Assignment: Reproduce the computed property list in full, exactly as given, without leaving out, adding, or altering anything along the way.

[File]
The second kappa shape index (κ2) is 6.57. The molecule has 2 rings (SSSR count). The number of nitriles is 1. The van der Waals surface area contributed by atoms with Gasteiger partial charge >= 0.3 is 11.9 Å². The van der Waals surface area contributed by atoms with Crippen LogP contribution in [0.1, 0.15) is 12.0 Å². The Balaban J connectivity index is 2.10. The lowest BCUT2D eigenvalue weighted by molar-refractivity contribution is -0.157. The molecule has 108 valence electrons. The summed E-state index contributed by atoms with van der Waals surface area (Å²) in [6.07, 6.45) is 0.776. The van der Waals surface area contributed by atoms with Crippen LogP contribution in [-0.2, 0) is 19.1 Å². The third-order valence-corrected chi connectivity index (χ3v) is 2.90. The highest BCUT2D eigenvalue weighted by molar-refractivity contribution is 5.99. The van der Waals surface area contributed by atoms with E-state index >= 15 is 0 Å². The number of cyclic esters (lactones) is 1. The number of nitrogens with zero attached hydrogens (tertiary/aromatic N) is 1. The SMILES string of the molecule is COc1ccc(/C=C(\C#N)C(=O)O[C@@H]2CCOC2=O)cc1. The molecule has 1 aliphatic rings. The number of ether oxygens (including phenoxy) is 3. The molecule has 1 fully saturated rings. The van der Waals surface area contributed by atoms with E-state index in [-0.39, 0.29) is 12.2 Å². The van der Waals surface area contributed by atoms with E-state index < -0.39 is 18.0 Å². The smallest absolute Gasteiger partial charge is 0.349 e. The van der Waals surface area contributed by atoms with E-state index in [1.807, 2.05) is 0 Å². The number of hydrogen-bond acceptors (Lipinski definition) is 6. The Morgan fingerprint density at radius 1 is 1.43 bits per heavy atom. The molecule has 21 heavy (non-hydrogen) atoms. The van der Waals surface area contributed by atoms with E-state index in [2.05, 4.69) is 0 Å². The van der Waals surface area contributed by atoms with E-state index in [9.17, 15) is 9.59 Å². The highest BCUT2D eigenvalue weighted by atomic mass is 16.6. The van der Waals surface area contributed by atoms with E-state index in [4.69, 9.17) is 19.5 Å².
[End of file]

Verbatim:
The second kappa shape index (κ2) is 6.57. The molecule has 2 rings (SSSR count). The number of nitriles is 1. The van der Waals surface area contributed by atoms with Gasteiger partial charge >= 0.3 is 11.9 Å². The van der Waals surface area contributed by atoms with Crippen LogP contribution in [0.1, 0.15) is 12.0 Å². The Balaban J connectivity index is 2.10. The lowest BCUT2D eigenvalue weighted by molar-refractivity contribution is -0.157. The molecule has 108 valence electrons. The summed E-state index contributed by atoms with van der Waals surface area (Å²) in [6.07, 6.45) is 0.776. The van der Waals surface area contributed by atoms with Crippen LogP contribution in [-0.2, 0) is 19.1 Å². The third-order valence-corrected chi connectivity index (χ3v) is 2.90. The highest BCUT2D eigenvalue weighted by molar-refractivity contribution is 5.99. The van der Waals surface area contributed by atoms with E-state index >= 15 is 0 Å². The number of cyclic esters (lactones) is 1. The number of nitrogens with zero attached hydrogens (tertiary/aromatic N) is 1. The SMILES string of the molecule is COc1ccc(/C=C(\C#N)C(=O)O[C@@H]2CCOC2=O)cc1. The molecule has 1 aliphatic rings. The number of ether oxygens (including phenoxy) is 3. The molecule has 1 fully saturated rings. The van der Waals surface area contributed by atoms with E-state index in [-0.39, 0.29) is 12.2 Å². The van der Waals surface area contributed by atoms with E-state index < -0.39 is 18.0 Å². The smallest absolute Gasteiger partial charge is 0.349 e. The van der Waals surface area contributed by atoms with E-state index in [1.807, 2.05) is 0 Å². The number of hydrogen-bond acceptors (Lipinski definition) is 6. The Morgan fingerprint density at radius 1 is 1.43 bits per heavy atom. The molecule has 21 heavy (non-hydrogen) atoms. The van der Waals surface area contributed by atoms with E-state index in [2.05, 4.69) is 0 Å². The van der Waals surface area contributed by atoms with E-state index in [9.17, 15) is 9.59 Å². The highest BCUT2D eigenvalue weighted by atomic mass is 16.6. The van der Waals surface area contributed by atoms with E-state index in [4.69, 9.17) is 19.5 Å².